Personal trainer and artistic gymnastics coach Miss Samoa New Zealand, Cecilia Tufuga-Fatu, is on a mission to promote empowerment.
As one of the nine contestants in this year’s McDonald's Samoa Miss Samoa 2018 Pageant, she is using every opportunity to encourage Samoans not to settle on the ordinary but to aim for the extraordinary.
"Empowering our Tamaitai Samoa and the younger generations, I want to encourage our people to not settle being ordinary but to be extraordinary.
“Starting from within, empowering the hearts of our people so that their well being is connected mentally, physically, spiritually and emotionally which will only lead to producing greatness in our people and will lead to potential being discovered and vocations in life being fulfilled,” said the 23-year-old daughter of Onolina Leiataatimu Tupe and Momoti Soifua Tufuga-Fatu.
She is embracing the experience and meeting leaders in both the Government and the private sectors. Together with her cohorts, they have paid courtesy calls to the Acting Prime Minister Fiame Naomi Mataafa, Minister of Finance Sili Epa Tuioti, Tourism Minister Sala Fata Pinati, Minister of Public Enterprises Lautafi Fio Selafi Purcell and successful business woman and founder of Samoa Stationary and Books (SSAB) Tofilau Fiti Leung Wai.
"It has been a humbling experience so far as we have heard testimonies from influential people in Samoa who started from nothing into becoming successful in their fields.
"It has given me wisdom and hope as a young Samoan woman, to have confidence in my abilities and talents and to really believe in whatever future plans I want to pursue. Anything is possible if you give your heart to God, and he will do the rest,” she said.
But there is a lot more to this story on the personal trainer and artistic gymnastics coach-cum-Miss Samoa New Zealand, who got on a one-way ticket to Samoa after graduating from the National Academy of Singing and Dramatic Art (N.A.S.D.A.) in New Zealand.
"After I graduated from N.A.S.D.A., I booked a one-way ticket to Samoa last year. With no plans whatsoever only God guiding me.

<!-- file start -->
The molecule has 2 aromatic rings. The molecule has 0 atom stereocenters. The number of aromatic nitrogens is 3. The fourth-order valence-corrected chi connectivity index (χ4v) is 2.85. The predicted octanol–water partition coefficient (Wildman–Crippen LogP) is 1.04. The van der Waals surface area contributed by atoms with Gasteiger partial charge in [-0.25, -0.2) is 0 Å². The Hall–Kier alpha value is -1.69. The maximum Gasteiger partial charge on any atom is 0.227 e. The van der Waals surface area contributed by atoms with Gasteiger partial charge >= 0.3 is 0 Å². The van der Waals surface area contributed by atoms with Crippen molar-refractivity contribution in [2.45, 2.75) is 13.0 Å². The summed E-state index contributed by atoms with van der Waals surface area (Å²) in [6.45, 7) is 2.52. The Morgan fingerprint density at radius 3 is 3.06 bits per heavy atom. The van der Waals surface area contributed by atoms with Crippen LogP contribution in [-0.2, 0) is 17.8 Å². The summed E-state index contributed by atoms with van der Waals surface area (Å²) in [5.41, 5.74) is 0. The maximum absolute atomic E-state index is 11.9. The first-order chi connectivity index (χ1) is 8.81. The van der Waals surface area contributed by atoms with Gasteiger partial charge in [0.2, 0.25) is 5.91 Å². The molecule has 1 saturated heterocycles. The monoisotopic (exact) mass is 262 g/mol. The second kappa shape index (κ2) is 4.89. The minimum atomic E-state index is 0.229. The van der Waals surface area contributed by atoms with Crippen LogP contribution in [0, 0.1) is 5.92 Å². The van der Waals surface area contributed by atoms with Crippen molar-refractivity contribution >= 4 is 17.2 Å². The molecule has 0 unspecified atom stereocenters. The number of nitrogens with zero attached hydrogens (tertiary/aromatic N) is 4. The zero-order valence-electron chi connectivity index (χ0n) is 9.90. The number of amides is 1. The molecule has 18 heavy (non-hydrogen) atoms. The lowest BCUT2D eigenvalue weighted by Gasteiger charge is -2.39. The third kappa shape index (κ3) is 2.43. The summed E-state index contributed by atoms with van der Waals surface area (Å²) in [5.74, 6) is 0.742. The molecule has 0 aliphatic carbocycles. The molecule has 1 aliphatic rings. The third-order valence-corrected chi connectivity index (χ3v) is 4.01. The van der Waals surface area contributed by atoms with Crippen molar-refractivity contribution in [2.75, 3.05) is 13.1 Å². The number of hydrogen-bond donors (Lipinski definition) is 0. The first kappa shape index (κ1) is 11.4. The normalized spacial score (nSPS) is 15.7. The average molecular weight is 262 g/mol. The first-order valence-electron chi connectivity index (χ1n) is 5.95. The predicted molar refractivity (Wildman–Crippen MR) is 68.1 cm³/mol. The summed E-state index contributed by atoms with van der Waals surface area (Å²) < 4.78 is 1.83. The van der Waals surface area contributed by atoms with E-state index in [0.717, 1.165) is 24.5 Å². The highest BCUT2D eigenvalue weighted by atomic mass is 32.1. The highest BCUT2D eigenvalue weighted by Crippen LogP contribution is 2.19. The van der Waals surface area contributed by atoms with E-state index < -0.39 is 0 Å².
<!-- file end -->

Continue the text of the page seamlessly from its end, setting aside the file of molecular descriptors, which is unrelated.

"I worked in Samoa for Australian Survivor but while living here, I got to witness the struggles and hardships are people were facing,” she said.
Issues in Samoa such as health service, unemployment, working poor, child labor and land marches attracted her attention and compelled her to raise her hand to become a contestant.
But there are also personal reasons. Her late grandfather, Tonumaipe’a Tufuga Fatu, was Samoa's first Minister of Health in the first Cabinet, when Samoa gained Independence in 1962.
Calling her late grandfather as "a man of pure service to Samoa”, Cecilia remembers him as a man, who created employment opportunities for Savai’i residents through his business investments.
"He was able to give the people of Savai’i work so they could give their children an education and provide for their families and so much more.
"Seeing the legacy he left behind in Savai’i really made me want to do the same and serve our people just like he did. He was given the name ‘Fatuatia’ because he gave his whole heart to the people of Savai’i and I too want to do the same for Samoa,” she added.
Win or lose, where to from here?
"I will go back to NZ as Miss Samoa NZ and continue to serve and fulfill my duties there," she said, in response to the question.
"If I am crowned, my plan is to be the best Miss Samoa I can be. I want to be used as an instrument of service to our people by getting involved with the communities in any shape, way or form especially in empowering our women."
With roots in Asau and Salelologa Savai’i as well as Toamua, Saleimoa and Sololosolo, Miss Samoa New Zealand graduated from Villa Maria College in 2013 and holds a Bachelors in Performing Arts from the N.A.S.D.A. in musical theatre.